Though expert in flowers and feathers, Lemarié excels in the subtle inlaying, cascades of flounces, pleats and sophisticated smocking in a range of shapes and textures, from organza to velvet, leather to tweed and and satin.
More information on lemarie-paris.fr
December 5th, 2017
The Maison Lognon allies traditional craft skills and digital technology in its cutting-edge techniques. Its deft-fingered experts create elaborate interplays of volume in flat expanses of fabric in a highly demanding process that requires painstaking accuracy and detailed knowledge of the characteristics of each material. Perfect pleating takes unspoken coordination and perfect fingertip synchronisation from two pleaters working together.
Over the decades, Lognon has worked with a wide range of fabrics, from silk, crepe, tulle, and chiffon to organza, velvet and leather. It has developed its own specialist jargon: reclining, flat, hollow, round, accordion, Watteau, sunburst, and Fortuny are all types of pleating mastered by Lognon, shedding light on the history of technical innovations in fashion. The company's history is still being written, as Lognon works closely with the CHANEL Studio, since it joined CHANEL's Métiers d’art in 2013.
December 4th, 2017
Founded in 1936, Maison Michel found a natural home in Paris’ fine craft tradition. Each season sees the launch of new designs by Priscilla Royer, who took over as artistic director in 2015.
Maison Michel complements and counterpoints Karl Lagerfeld’s collections with its hats, which regularly accessorize CHANEL looks. Boaters, half-veils, caps, and knit caps all offer a new twist on a wide range of classic headwear, in multiple variations interpreting the codes of the House. Above and beyond their sheer artistry, the Métiers d’art collections offer highly skilled creations that reflect an urge for constant innovation drawing on a long-standing, diverse craft tradition.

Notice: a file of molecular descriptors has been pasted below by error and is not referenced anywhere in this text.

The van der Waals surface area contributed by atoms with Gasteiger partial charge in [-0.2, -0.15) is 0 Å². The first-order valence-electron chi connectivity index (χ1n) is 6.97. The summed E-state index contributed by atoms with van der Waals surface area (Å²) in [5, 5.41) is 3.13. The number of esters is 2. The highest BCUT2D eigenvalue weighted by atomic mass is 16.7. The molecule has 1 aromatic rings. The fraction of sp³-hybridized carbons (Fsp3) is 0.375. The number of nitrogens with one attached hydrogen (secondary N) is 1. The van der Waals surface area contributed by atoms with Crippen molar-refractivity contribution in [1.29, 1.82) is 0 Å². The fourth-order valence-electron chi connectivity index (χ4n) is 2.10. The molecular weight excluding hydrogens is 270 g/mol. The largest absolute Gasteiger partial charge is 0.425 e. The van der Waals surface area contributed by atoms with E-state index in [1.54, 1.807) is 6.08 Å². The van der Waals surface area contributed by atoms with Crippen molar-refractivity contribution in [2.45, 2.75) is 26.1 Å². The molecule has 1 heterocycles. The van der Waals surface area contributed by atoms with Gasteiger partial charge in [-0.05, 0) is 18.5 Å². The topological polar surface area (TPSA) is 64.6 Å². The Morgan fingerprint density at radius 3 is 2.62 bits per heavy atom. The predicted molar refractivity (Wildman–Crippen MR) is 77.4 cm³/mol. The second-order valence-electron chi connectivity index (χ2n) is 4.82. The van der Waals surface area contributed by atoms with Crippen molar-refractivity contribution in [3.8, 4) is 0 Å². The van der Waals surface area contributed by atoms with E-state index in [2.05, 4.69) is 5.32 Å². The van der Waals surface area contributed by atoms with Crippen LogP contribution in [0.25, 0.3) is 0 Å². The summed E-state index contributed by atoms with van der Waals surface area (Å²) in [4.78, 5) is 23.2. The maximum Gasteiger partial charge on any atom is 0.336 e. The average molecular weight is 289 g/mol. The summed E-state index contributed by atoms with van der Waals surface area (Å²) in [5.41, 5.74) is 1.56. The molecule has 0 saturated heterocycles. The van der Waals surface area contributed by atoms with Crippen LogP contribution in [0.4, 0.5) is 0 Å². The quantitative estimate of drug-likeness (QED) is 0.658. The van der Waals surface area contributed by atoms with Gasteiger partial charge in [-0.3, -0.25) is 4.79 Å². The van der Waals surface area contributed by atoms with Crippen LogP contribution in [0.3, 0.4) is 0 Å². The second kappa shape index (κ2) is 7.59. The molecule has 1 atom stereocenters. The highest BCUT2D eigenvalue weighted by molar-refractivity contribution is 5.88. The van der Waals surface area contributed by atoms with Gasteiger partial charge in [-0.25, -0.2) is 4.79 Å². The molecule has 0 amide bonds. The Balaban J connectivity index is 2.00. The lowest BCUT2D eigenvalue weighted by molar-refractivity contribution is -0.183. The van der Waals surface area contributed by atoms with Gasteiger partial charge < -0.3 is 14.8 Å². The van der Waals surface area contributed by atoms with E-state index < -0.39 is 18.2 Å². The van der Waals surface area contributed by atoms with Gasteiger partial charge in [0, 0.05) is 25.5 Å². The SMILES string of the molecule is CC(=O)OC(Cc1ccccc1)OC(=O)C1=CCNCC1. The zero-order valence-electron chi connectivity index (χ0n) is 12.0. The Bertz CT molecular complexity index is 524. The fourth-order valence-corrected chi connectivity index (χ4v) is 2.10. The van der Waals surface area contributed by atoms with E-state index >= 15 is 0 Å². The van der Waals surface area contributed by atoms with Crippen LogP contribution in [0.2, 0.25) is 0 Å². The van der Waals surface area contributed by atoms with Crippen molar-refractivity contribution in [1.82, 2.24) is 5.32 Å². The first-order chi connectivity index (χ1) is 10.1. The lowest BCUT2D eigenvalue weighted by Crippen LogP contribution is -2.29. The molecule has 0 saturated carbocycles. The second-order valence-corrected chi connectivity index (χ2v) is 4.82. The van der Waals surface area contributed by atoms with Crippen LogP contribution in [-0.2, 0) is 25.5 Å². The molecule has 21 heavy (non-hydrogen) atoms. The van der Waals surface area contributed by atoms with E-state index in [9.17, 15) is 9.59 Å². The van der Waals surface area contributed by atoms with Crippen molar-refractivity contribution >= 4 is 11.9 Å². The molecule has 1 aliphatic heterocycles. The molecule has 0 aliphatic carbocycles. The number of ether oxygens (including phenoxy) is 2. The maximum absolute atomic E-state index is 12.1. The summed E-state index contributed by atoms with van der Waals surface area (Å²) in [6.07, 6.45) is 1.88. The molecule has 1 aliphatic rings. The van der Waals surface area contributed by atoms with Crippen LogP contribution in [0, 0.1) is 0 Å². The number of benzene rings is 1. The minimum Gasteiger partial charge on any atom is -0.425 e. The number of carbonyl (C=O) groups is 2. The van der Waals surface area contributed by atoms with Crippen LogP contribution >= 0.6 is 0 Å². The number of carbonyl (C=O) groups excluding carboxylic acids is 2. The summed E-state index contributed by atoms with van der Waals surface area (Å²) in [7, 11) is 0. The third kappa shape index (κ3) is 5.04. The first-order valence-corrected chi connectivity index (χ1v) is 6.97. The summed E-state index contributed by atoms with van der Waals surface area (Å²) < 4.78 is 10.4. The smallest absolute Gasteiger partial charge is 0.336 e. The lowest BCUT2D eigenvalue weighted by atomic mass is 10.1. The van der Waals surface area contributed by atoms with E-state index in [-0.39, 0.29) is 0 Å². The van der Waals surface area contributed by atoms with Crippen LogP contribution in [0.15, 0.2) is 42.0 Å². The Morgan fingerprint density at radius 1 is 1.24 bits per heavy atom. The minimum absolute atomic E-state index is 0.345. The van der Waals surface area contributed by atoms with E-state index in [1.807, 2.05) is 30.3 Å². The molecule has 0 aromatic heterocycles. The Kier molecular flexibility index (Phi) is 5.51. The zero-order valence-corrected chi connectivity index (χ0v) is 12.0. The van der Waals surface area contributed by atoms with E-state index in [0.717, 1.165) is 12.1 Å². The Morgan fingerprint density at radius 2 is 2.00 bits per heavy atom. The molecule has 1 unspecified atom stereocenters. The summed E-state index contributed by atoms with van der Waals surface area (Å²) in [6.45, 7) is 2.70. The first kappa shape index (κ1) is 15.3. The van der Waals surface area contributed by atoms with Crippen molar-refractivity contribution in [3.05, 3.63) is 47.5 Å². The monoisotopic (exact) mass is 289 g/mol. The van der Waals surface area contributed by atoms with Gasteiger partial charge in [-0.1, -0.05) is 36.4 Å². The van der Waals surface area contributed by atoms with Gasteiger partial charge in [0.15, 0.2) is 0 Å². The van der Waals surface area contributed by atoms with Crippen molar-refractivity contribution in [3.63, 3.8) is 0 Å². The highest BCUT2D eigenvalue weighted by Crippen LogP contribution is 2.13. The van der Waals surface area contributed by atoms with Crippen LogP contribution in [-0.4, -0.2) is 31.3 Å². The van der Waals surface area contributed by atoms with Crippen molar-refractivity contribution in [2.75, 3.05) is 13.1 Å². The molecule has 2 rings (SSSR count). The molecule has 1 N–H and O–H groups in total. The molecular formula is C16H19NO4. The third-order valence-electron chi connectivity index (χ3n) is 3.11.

More information on michel-paris.fr
December 2nd, 2017
The deft-fingered embroiderers of Maison Lesage are the guardians of an enduring, unique craft that has been passed down through the generations for almost 160 years, illuminating the Haute Couture collection and other designs made in Paris. Rhinestone, ribbons, beads and cabochons create exceptional patterns, trompe l’oeils, reflections, textures, illuminations, and hues that enhance the fabric and cut of garments from CHANEL’s own ateliers.
Signature of CHANEL’ style, the Lesage tweeds, showcased in every collection, are also produced by the Lesage studio weavers. Refined weaving of threads and ribbons made in a wide range of materials, it reinvent the fabric in line with Gabrielle Chanel’s heritage, reflecting Karl Lagerfeld’s creative inspirations.
CHANEL is the only House to have dedicated an entirely separate collection to the Métiers d'art in order to pay homage to the virtuoso skills of the Maisons d’art, a vital part of their creative story.
More information on lesage-paris.com